Our Blog: Innovation and Entrepreneurship in Education

Blog Feed

A closer look at edtech funding for K-12 startups

Last night at a packed Silicon Valley meetup, I joined Alan Louie of ImagineK12 and Nari Ansari of Technology Crossover Ventures for a panel discussion of edtech investing. It was inspiring to see so many education entrepreneurs eager to network and learn more about funding opportunities. In this spirit we’d love to share with you an analysis of K-12 (no higher ed included) funding by stage for 2012 and the funders who participated in these rounds. And thank you to the newest member of the NSVF team, David Havens, for the analysis.

Click to enlarge:

Update (Nov. 14): This analysis includes all K-12 edtech companies that closed rounds of financing in 2012, to date.  We will update this total again at year end.

Update (Feb. 05): Updated to reflect end of year 2012 final totals.

Click to enlarge:

The original data can be found here. Send any updates or corrections directly to dhavens@newschools.org.

5 Responses to “A closer look at edtech funding for K-12 startups”

  1. Jennifer says:

    Dan –
    Great question! We are looking at preK now and have made an investment in locomotive labs recently which is targeting preK.

  2. Jennifer says:

    Miller –
    We’re working on a sector breakdown – should be out soon!
    I hear you on the piecemeal approach but think we need to parallel both – systemic and targeted.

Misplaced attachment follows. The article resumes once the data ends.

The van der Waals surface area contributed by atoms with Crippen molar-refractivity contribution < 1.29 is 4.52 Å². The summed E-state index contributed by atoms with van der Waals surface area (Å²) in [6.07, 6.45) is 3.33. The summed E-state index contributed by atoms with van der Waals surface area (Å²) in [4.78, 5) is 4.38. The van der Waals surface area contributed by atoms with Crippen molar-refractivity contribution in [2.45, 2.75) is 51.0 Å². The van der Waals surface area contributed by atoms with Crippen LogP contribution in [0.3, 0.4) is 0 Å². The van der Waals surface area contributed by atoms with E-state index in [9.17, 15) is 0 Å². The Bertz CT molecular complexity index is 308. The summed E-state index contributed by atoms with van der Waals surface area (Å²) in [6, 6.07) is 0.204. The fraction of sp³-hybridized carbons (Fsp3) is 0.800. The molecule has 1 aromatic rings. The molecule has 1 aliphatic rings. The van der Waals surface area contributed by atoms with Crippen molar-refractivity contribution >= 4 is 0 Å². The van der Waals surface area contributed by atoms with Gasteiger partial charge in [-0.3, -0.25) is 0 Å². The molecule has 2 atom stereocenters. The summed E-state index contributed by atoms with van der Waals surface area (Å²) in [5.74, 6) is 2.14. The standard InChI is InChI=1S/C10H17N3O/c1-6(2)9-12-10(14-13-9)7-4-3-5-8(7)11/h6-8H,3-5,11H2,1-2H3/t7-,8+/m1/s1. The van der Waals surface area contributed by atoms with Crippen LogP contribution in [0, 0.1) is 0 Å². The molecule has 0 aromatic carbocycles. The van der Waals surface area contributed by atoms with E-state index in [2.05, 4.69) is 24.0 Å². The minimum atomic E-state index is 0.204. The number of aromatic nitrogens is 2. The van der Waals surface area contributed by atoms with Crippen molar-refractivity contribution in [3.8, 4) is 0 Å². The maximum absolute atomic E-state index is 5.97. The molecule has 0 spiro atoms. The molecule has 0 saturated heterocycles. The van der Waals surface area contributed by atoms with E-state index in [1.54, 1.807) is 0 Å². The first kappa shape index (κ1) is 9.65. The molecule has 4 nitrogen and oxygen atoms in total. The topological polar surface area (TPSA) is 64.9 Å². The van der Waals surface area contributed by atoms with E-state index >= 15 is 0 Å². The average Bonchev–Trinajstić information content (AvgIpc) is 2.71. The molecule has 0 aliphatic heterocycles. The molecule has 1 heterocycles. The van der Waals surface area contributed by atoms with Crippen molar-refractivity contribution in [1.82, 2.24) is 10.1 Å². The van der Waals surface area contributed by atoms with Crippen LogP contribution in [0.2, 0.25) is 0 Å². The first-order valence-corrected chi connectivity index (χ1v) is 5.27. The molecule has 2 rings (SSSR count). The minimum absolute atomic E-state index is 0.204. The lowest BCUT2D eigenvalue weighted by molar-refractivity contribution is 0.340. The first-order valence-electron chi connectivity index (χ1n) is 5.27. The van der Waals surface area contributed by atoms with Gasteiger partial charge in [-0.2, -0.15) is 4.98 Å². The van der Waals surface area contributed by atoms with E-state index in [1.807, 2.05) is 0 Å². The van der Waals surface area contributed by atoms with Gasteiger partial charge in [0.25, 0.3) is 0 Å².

3. Dan Yang says:

    Why investors aren’t talking about pre-K? Researchers have already shown that programs such as Head Start suck but a head start is the best way to prepare children for the future. Americans complain about lagging math and science but nobody seems to see the obvious solution which is preparing kids pre-K which is what China is doing (reason why Chinese kids do so much better in Math and Science). You have Nobel Laureate screaming about first 5 years as “Windows of Opportunity”. When pre-K will be on the agenda?

  4. I would like to see a breakdown of the type of innovations being funded.

    The national conversation surrounding school reform is beginning to recognize the importance of systemic change prior to the introduction of pieces. Even if the pieces are innovative and well researched they land on antiquated systems.

    Yet, funding is still supporting a piecemeal approach.

  5. Mick Hewitt says:

    Wow. What a great resource and analysis. Many thanks to David and the NSVF team for putting this together.